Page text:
A binding death benefit nomination is a notice given by a superannuation fund member to the Trustee of their superannuation fund requiring death benefits to be paid to the member’s nominated dependant(s) and/or legal personal representative.
Without a binding death benefit nomination in place, the superannuation fund trustee will, for better or worse, determine which one or more of the member’s dependants and/or legal personal representatives receive the death benefit.
A binding death benefit nomination will remain in force for a period of 3 years after the date it was first signed, or last confirmed or amended by the member, or if the governing rules of the superannuation fund fix a shorter period, at the end of that period. The rules of some self-managed superannuation funds (SMSF) enable the 3 year period to be dispensed with.
The advantages of a binding death benefit nomination are certainty in that the death benefits will be paid in accordance with the deceased member’s wishes and are less likely of a successful challenge by a disgruntled beneficiary.
The disadvantage of a binding death benefit nomination is that the member must remember to review the binding death benefit nomination regularly and that the trustee will be bound to comply with a valid binding death benefit nomination.
CASE STUDY: In a case involving a SMSF which held substantial assets, there was no binding death benefit nomination in place and as a result, the funds went to the “wrong” person and contrary to the wishes of the deceased.
This couple had 2 children, a daughter and a son. One of the trustees (the mother) passed away, and the father appointed his daughter to replace his deceased wife as the other trustee of the SMSF. When the father passed away, the daughter subsequently appointed her husband as the other trustee of the SMSF in place of her deceased father.
The father’s Will stated his superannuation benefits were to be divided equally between the son and the daughter. However, as trustee of the SMSF, the daughter paid all of her father’s superannuation benefits to herself.
The son commenced legal proceedings but was unsuccessful, as the court found that the trustee was required to administer the SMSF in accordance with the Superannuation Industry (Supervision) Act but had no duty to do so in an equitable manner.
In the absence of a non-lapsing binding death benefit nomination, the outcome in the above case was different to the wishes of the late father.
A binding death benefit nomination is a binding notice given by you, as a superannuation fund member, to the trustee of your superannuation fund to detail who will receive your superannuation entitlements upon your death. Without a valid binding death benefit nomination in place, your superannuation fund trustee will rely upon relevant legislation and your superannuation trust deed which governs the rules of your superannuation fund and will exercise discretion in respect to payment of your death benefits.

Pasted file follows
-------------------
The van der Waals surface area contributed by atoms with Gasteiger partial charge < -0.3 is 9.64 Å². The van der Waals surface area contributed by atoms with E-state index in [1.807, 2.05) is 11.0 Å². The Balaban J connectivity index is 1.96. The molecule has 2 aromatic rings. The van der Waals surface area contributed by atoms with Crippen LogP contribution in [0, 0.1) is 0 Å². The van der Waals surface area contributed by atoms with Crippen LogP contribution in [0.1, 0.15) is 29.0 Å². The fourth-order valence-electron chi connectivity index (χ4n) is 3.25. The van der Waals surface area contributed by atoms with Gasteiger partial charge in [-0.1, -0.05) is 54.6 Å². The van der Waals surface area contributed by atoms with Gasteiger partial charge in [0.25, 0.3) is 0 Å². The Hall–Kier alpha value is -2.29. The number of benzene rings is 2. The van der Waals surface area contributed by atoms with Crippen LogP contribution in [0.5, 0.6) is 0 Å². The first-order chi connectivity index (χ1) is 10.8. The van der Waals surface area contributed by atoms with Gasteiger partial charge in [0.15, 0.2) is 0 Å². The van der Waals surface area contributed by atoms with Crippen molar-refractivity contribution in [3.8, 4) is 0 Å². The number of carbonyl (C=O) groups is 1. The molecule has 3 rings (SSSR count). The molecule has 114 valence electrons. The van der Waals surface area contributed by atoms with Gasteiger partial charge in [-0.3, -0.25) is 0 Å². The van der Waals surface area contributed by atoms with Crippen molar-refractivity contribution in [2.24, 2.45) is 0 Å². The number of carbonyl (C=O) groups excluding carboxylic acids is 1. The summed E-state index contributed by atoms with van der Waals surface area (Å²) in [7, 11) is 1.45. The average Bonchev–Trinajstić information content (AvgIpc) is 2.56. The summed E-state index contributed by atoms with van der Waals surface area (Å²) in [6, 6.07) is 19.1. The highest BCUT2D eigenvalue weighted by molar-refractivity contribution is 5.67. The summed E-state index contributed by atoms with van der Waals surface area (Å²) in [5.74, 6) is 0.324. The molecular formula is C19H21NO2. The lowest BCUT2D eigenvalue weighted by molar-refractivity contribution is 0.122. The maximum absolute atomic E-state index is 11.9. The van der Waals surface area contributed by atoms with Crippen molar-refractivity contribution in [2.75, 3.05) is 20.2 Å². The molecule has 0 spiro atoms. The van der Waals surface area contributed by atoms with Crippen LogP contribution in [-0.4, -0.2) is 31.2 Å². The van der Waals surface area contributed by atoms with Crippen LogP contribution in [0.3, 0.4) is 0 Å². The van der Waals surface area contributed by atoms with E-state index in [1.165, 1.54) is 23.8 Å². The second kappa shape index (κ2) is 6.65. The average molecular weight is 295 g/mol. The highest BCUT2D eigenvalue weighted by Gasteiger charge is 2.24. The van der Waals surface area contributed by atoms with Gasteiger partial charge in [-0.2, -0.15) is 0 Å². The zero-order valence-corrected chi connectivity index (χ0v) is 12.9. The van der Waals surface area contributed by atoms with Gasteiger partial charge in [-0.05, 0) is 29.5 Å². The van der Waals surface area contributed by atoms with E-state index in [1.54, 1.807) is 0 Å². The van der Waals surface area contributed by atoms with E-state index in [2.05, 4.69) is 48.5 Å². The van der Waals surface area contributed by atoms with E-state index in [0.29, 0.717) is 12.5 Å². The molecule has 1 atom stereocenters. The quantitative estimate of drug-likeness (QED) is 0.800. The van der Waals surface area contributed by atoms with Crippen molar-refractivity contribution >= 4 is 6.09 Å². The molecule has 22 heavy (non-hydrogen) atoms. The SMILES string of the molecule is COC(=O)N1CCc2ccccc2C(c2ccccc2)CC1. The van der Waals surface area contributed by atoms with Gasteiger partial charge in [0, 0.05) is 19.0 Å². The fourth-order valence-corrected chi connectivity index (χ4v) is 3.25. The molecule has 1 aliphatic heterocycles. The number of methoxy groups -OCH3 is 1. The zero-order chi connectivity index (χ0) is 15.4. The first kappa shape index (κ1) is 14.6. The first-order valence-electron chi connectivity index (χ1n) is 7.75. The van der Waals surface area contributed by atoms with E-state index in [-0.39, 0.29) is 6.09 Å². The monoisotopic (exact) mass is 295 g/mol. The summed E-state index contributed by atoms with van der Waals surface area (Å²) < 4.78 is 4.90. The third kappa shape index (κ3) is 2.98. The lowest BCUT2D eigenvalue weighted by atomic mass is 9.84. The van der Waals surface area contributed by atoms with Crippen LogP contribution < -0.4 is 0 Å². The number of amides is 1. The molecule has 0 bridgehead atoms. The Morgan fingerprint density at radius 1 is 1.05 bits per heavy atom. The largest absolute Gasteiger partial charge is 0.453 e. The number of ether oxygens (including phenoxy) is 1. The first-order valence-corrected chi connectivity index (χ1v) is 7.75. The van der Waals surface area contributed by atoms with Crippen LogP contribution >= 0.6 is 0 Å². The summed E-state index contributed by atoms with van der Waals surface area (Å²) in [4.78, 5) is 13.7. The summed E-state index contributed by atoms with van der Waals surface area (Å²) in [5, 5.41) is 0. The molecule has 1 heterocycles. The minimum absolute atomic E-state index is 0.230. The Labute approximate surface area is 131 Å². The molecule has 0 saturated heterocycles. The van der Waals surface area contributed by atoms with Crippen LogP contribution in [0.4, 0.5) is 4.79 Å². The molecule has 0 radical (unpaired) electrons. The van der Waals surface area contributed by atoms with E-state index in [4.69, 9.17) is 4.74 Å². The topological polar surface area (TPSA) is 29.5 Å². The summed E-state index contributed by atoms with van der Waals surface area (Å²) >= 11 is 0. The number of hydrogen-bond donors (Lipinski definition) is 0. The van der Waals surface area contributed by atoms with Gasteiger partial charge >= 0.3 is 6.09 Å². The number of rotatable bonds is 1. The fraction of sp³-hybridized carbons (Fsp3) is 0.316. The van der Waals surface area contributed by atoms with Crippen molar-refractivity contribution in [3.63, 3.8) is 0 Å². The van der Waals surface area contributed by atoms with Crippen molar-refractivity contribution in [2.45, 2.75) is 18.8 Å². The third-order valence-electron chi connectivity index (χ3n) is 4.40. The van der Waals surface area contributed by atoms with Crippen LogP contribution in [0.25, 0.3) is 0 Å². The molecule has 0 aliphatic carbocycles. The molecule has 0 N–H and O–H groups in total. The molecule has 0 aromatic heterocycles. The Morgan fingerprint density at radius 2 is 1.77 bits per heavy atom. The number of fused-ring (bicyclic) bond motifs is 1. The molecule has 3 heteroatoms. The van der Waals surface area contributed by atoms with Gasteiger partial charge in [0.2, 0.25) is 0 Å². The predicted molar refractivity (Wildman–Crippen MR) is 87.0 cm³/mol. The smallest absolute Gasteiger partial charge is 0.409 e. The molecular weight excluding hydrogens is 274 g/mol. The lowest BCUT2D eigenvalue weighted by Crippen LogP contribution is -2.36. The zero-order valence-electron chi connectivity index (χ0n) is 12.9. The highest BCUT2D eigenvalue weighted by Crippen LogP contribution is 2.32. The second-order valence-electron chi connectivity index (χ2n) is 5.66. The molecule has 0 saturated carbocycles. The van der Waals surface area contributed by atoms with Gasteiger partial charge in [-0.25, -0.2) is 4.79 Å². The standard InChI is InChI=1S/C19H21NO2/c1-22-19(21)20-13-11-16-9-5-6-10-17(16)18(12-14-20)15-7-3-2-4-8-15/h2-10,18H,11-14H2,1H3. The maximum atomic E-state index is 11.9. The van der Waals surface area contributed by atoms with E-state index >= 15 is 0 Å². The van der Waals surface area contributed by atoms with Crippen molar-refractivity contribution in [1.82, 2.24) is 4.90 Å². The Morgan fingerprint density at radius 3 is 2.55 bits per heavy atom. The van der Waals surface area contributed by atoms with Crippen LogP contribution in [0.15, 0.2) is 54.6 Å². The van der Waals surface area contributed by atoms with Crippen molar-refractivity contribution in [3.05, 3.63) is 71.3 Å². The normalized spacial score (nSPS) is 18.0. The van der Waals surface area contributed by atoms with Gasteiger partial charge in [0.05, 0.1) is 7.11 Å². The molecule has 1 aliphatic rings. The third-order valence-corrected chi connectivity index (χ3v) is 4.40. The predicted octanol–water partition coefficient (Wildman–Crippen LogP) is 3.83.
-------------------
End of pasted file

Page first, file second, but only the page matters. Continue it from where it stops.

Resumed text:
In many circumstances this means that your superannuation entitlements will not form part of your estate and therefore may not be dealt with in accordance with the terms of your Will.
The Value of a Binding Death Benefit Nomination
If you nominate your “legal personal representative” in your binding death benefit nomination, your superannuation entitlements will be paid to your estate and will therefore be distributed in accordance with your Will, if you have one, or otherwise in accordance with the laws of intestacy.
Most superannuation funds permit binding death benefit nominations, and a properly completed and current binding death benefit nomination will be binding on your superannuation fund trustee and would therefore eliminate any discretion and potential uncertainties and/or disputes concerning the distribution of your superannuation entitlements upon your death.
There are restrictions on who you can distribute your superannuation entitlements to upon your death, and generally your death benefits can be distributed to one or more of your “dependants” or your “legal personal representative”.
Your “dependants” include:
• Spouses (including de facto spouses);
• Children (including step-children, adopted children, foster children).
• Any person who was in an interdependency relationship with you at the date of your death; and
• Any other person (irrespective of age) who is in any way financially dependent on you.
Depending on your circumstances, it may be appropriate to implement a binding death benefit nomination or update/renew your current binding death benefit nomination, which may be lapsed, to gain certainty on how your superannuation entitlements will be distributed following your death.
If you would like to implement a Binding Death Benefit Nomination, contact one of Baker Love Lawyers’ experienced estate planning team. Phone (02) 4944 3322 or email Liam Tobin: email@example.com.